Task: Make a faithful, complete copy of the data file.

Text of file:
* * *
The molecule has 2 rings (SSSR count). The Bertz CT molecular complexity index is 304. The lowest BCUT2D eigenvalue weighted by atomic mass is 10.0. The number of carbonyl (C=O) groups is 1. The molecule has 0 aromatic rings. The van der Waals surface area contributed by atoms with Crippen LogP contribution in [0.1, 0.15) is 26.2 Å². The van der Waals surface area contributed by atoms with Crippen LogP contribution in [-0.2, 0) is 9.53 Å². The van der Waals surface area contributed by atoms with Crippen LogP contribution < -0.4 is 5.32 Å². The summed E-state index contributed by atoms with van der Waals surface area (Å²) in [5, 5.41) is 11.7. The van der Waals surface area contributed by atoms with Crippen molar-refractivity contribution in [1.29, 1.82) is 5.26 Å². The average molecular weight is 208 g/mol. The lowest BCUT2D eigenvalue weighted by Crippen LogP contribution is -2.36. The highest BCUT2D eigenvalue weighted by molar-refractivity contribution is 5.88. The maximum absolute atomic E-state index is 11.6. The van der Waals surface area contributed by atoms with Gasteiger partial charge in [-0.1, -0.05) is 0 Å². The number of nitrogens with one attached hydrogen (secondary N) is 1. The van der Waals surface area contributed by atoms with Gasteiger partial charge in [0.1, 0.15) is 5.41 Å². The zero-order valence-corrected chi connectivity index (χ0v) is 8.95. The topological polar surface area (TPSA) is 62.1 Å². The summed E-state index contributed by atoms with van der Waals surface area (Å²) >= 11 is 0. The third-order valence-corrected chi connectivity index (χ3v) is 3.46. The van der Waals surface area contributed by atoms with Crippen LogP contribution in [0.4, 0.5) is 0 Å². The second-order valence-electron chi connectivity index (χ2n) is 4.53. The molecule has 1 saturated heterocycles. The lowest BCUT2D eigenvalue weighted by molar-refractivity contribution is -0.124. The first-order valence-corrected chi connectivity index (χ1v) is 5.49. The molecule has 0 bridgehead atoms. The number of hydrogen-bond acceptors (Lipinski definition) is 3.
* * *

The molecule has 2 rings (SSSR count). The Bertz CT molecular complexity index is 304. The lowest BCUT2D eigenvalue weighted by atomic mass is 10.0. The number of carbonyl (C=O) groups is 1. The molecule has 0 aromatic rings. The van der Waals surface area contributed by atoms with Crippen LogP contribution in [0.1, 0.15) is 26.2 Å². The van der Waals surface area contributed by atoms with Crippen LogP contribution in [-0.2, 0) is 9.53 Å². The van der Waals surface area contributed by atoms with Crippen LogP contribution < -0.4 is 5.32 Å². The summed E-state index contributed by atoms with van der Waals surface area (Å²) in [5, 5.41) is 11.7. The van der Waals surface area contributed by atoms with Crippen molar-refractivity contribution in [1.29, 1.82) is 5.26 Å². The average molecular weight is 208 g/mol. The lowest BCUT2D eigenvalue weighted by Crippen LogP contribution is -2.36. The highest BCUT2D eigenvalue weighted by molar-refractivity contribution is 5.88. The maximum absolute atomic E-state index is 11.6. The van der Waals surface area contributed by atoms with Gasteiger partial charge in [-0.1, -0.05) is 0 Å². The number of nitrogens with one attached hydrogen (secondary N) is 1. The van der Waals surface area contributed by atoms with Gasteiger partial charge in [0.1, 0.15) is 5.41 Å². The zero-order valence-corrected chi connectivity index (χ0v) is 8.95. The topological polar surface area (TPSA) is 62.1 Å². The summed E-state index contributed by atoms with van der Waals surface area (Å²) >= 11 is 0. The third-order valence-corrected chi connectivity index (χ3v) is 3.46. The van der Waals surface area contributed by atoms with Crippen LogP contribution in [0.4, 0.5) is 0 Å². The second-order valence-electron chi connectivity index (χ2n) is 4.53. The molecule has 1 saturated heterocycles. The lowest BCUT2D eigenvalue weighted by molar-refractivity contribution is -0.124. The first-order valence-corrected chi connectivity index (χ1v) is 5.49. The molecule has 0 bridgehead atoms. The number of hydrogen-bond acceptors (Lipinski definition) is 3.